Goa Medical College

Goa Medical College (GMC) is a government medical college and hospital in Goa, India. It is one of the oldest medical colleges in Asia.

Goa Medical College
Colégio Médico de Goa
Image of Caduceus with background of a beach
Seal of Goa Medical College
Other names
GMC
Motto in English
Truth is Eternal and Beautiful
TypeHealth Services, Medical Education and Research Institution
Established1691 (Portuguese Goa)
Parent institution
Goa University
DeanS. M. Bandekar[1]
Administrative staff
2048[2]
Undergraduates180
Postgraduates31 (MD students)
13 (MS students)
30 (Diploma students)[3]
Location, ,
India
CampusUrban 1,134,798 m2[4]
Websitewww.gmc.goa.gov.in, www.gmcmec.gov.in

It is currently an organic institution of the Goa University (GU), being its oldest unit.

HistoryEdit

 
GMC building in Goa.

Since the last decades of the sixteenth century Goa was known as the "cemetery of the Portuguese", in the expression of the Viceroy Francisco de Távora, 1st Count of Alvor. The unhealthiness of the Old Goa was manifest, given the density of the population, which was accompanied by a lack of hygiene and medical care. Until then, doctors in Portuguese India were rare.

The course of medical education in Goa, therefore, began in 1691,[5] when the "chief physicist" (a name given to doctors appointed as head of public health of a given territory) Manoel Roiz de Sousa began a "Medicine Class of Nova Goa", coming from the request made by the Vice-King of India Rodrigo da Costa,[6] functioning intermittently in the eighteenth century;[5] in 1801, the Portuguese crown decided to establish the "Medicine and Surgery Class", to the care of the chief physicist António José de Miranda e Almeida, graduated in Coimbra. This course worked until 1815, when the doctor left Goa.[7][8]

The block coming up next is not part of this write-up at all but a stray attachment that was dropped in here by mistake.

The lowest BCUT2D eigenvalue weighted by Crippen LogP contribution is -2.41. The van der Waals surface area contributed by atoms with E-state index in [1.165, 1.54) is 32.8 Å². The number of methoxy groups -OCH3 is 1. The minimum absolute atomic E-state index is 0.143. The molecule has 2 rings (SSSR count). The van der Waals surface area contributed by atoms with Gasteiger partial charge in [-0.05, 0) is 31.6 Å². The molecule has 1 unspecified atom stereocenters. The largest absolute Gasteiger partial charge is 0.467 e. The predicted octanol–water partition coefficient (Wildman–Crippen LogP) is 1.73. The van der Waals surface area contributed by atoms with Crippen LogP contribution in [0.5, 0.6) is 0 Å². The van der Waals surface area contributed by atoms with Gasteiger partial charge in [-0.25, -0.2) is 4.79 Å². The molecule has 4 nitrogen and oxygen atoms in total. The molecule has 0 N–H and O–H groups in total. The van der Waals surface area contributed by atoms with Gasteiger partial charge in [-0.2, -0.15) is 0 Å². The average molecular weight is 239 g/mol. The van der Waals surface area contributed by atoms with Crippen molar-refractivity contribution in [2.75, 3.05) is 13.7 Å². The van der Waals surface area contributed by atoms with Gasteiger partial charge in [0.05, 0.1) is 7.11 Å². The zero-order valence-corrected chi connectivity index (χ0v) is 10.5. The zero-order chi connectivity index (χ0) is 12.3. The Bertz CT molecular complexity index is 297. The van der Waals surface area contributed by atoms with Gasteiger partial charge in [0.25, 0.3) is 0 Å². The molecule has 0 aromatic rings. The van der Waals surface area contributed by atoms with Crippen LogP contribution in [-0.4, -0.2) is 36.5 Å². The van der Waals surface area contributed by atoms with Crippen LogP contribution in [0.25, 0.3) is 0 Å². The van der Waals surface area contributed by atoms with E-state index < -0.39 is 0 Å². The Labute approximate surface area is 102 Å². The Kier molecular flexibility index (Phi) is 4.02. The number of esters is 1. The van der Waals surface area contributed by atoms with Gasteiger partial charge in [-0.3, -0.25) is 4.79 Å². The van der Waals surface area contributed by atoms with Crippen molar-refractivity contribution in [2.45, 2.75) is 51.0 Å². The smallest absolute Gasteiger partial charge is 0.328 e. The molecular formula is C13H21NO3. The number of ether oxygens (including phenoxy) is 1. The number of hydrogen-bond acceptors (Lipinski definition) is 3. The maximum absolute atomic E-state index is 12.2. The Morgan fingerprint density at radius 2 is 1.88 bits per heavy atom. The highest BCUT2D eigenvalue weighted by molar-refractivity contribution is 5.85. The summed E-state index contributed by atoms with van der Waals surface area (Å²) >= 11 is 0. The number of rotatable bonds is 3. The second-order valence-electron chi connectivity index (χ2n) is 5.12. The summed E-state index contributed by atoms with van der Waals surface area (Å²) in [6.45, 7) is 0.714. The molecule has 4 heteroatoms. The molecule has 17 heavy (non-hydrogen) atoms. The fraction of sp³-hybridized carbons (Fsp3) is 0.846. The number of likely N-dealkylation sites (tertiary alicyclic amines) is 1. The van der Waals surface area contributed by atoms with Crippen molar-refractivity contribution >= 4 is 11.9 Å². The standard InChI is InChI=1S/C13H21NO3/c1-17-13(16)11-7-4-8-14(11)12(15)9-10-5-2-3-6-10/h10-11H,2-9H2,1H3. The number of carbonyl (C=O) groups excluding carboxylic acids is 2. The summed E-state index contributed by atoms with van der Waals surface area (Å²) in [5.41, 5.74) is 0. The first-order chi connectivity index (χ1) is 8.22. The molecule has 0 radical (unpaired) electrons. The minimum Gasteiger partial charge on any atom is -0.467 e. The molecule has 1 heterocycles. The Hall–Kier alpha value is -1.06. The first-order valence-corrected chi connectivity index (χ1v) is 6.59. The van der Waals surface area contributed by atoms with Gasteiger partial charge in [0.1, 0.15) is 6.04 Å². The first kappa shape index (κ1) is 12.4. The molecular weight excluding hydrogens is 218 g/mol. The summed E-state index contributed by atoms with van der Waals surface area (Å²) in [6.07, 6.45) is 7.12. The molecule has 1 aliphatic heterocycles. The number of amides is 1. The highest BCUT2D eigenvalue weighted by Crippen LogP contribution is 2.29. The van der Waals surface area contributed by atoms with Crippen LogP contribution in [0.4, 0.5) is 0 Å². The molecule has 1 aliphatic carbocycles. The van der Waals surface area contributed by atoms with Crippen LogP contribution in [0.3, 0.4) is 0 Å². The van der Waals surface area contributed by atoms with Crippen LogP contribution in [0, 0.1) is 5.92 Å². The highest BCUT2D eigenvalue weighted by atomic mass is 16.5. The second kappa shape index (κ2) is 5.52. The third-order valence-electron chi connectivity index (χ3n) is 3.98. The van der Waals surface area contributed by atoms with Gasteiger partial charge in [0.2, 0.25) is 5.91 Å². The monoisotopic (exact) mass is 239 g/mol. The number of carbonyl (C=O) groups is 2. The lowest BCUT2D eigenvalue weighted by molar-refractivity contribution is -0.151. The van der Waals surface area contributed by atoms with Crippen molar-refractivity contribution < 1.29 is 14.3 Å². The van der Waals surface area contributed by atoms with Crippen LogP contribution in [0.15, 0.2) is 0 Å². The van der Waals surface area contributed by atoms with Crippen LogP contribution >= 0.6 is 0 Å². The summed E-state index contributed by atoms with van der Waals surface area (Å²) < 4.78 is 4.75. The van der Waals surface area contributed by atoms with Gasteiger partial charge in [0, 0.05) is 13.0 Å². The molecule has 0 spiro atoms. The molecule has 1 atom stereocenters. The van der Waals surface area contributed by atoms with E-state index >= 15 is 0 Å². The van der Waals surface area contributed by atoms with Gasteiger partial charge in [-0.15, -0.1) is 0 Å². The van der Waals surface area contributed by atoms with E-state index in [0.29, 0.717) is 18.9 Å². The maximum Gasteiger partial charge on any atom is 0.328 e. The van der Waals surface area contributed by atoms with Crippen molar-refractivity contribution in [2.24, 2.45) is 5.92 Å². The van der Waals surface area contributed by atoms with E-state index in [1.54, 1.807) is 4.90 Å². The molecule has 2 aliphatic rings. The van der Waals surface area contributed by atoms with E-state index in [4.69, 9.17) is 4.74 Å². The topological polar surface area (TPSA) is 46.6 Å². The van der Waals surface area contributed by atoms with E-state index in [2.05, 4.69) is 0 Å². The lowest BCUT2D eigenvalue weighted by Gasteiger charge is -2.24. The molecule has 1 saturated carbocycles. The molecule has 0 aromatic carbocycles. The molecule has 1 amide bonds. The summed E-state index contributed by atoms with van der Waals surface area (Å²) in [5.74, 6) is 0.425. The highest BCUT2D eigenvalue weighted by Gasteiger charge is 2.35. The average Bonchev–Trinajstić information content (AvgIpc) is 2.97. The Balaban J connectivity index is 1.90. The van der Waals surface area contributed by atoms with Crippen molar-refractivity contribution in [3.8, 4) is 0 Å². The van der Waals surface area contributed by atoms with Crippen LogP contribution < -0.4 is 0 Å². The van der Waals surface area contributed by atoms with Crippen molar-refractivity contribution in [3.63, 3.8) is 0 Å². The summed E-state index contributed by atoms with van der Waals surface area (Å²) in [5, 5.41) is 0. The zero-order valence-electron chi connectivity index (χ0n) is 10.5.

However, it was only on 5 November 1842 that the "Medical-Surgical School of Goa" got its definitive start. The institution remained in operation even after 11 December 1851,[9] when, through a ministerial report and annexed decree, the colonial government extinguished some medical schools surviving only that of Goa.[10] During that period, it produced some 1,327 doctors and 469 pharmacists.[11][self-published source][12][13][14]

When the military annexation of Goa, undertaken by India in 1961, the School was administered by the University of Bombay.

In 1986, it became under the administration of the Goa University (GU), changing the denomination history "Medical-Surgical School" to "Medical College".

Originally located in the center of Panjim, in a structure of Portuguese origin, it was transferred to the most remote neighborhood of Alto-Bambolim in 1993, being part of the medical-hospital teaching complex of GU.

OrganizationEdit

The Institute of Psychiatry and Human Behaviour (Bambolim), the T.B. Cunha and Chest disease hospital (St. Inez), the Rural Health and Training Centre (Mandur-Old Goa) and the Urban Health Centre (St. Cruz) form parts of the Establishment. The college is affiliated to the Goa University and offers the MBBS course alongside several MS and MD courses. Some courses with some super-specializations are also awarded.

Goa Medical College (GMC) and Goa Dental College are located opposite each other on the highway connecting Goa's capital Panjim with its commercial capital, Margao. A pedestrian subway has been constructed to connect both institutes.

As a part of their compulsory rotational intership in the department of preventive and social medicine, the MBBS interns are also posted in the Sankhle Community Health Centre for 15 days along with the Junior Residents of the same department.